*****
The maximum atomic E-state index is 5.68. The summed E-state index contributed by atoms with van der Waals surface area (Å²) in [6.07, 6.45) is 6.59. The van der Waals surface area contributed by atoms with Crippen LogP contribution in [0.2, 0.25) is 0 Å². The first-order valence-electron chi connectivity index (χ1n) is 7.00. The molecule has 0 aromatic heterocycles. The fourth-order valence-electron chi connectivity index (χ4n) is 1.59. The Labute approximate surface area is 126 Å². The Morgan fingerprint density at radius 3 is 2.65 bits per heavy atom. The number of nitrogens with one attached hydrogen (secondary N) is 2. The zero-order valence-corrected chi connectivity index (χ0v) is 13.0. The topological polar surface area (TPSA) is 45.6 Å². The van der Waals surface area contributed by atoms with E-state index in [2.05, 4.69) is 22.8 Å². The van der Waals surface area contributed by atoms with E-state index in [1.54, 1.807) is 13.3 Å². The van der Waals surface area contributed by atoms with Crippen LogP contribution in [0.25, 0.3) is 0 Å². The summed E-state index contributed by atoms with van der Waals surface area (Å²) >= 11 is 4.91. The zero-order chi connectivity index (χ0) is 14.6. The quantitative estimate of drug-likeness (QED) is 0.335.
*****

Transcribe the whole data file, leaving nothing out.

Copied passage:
The maximum atomic E-state index is 5.68. The summed E-state index contributed by atoms with van der Waals surface area (Å²) in [6.07, 6.45) is 6.59. The van der Waals surface area contributed by atoms with Crippen LogP contribution in [0.2, 0.25) is 0 Å². The first-order valence-electron chi connectivity index (χ1n) is 7.00. The molecule has 0 aromatic heterocycles. The fourth-order valence-electron chi connectivity index (χ4n) is 1.59. The Labute approximate surface area is 126 Å². The Morgan fingerprint density at radius 3 is 2.65 bits per heavy atom. The number of nitrogens with one attached hydrogen (secondary N) is 2. The zero-order valence-corrected chi connectivity index (χ0v) is 13.0. The topological polar surface area (TPSA) is 45.6 Å². The van der Waals surface area contributed by atoms with E-state index in [2.05, 4.69) is 22.8 Å². The van der Waals surface area contributed by atoms with E-state index in [1.54, 1.807) is 13.3 Å². The van der Waals surface area contributed by atoms with Crippen LogP contribution in [0.25, 0.3) is 0 Å². The summed E-state index contributed by atoms with van der Waals surface area (Å²) >= 11 is 4.91. The zero-order chi connectivity index (χ0) is 14.6. The quantitative estimate of drug-likeness (QED) is 0.335.